Overlooked by mainstream media
Some believe the councilor's murder will be a decisive factor for an electorate that has regularly taken to the streets in recent years in protest amid rising levels of populism.
"It was a terrible moment, it was tragic, but I think it can have an effect in the pre-election period, as the discourse of the extreme right collapses," said Ivana Bentes, director of the School of Communication at the Federal University of Rio de Janeiro (UFRJ).
In particular, Bentes highlighted the public backlash against Franco's treatment by the mainstream Brazilian media, which had often overlooked her activism despite her polling as the fifth most voted-for councilor in the 2016 election.
After her death, her party, the Socialism and Liberty Party (PSOL), received thousands of complaints about coverage that suggested she had links to criminal gangs and drugs.
"I've not seen such a strong reaction to fake news as there was now," Bentes added. "The pre-election this year will be marked by fake news."
'Voice of the people'
Despite this media blind spot, Franco nevertheless reached marginalized groups through her activism.
Bruna Cristina Rodrigues de Melo, a street vendor who often sold drinks at public protests, said she regularly saw Franco at demonstrations and identified with her criticisms of security forces after losing her 18-year-old son in a confrontation with police.
"I feel represented by her," she said, working at a public event for Franco while also looking after four children, including her orphaned granddaughter.
"I think we need the end of the military police, not the end of police officers, but the end of corrupt police, who come to the favela asking for bribes, and, when there's no money, end up shooting."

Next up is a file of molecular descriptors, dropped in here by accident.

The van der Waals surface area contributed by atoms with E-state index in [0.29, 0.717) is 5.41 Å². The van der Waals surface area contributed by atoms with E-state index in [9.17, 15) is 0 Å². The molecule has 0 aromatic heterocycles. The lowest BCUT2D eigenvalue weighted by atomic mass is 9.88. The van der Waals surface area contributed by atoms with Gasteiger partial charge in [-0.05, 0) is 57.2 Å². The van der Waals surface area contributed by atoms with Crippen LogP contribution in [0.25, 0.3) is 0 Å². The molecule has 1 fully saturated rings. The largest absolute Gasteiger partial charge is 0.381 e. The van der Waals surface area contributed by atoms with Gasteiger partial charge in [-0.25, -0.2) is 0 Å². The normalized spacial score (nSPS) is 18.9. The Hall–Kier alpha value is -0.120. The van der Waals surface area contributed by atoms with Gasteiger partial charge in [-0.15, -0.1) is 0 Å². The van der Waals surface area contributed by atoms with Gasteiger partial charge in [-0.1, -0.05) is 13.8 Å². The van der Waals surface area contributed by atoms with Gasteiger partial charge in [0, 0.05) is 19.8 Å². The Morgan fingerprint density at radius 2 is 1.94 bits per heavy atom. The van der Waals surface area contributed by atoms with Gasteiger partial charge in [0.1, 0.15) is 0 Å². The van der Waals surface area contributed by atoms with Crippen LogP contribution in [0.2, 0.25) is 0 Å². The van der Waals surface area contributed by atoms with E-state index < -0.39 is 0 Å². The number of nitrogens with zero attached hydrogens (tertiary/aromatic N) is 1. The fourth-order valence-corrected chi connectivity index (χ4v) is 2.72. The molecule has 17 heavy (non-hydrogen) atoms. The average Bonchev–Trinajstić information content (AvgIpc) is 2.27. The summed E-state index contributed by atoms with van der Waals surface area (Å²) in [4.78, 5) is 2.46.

'Attack on democracy'
Newton de Oliveira, a former undersecretary-general for security in Rio and professor at Mackenzie Rio University, described the killing as "the greatest attack that democracy has suffered in Brazil" since the end of the military dictatorship in 1985.
He said the state needed to invest more in police intelligence and restructuring to regain public trust and minimize the crossfires and shootouts that put hundreds of innocent lives at risk in Rio's favela communities.
Yet despite the constant proximity of violent crime and death, there remains hope among the thousands who have joined demonstrations in the past 10 days. Franco's mother and sister attended a tribute in Congress on Thursday, where they asked for justice and pledged to continue her fight.
"I think now, there exists a Brazil that was born when she died," said Elisa Lucinda, a poet who spoke at a rally in Rio on Tuesday night. "And it won't stop. She has become a symbol of human rights."
Her legacy, said Petrone, would be reinvigorating human-rights activism across Brazil.
"Nothing was worth the loss of Mari," she said. "We can't let her die.
"There will be no more silence in the struggle of all the human rights activists in the world, and this is Mari living in them."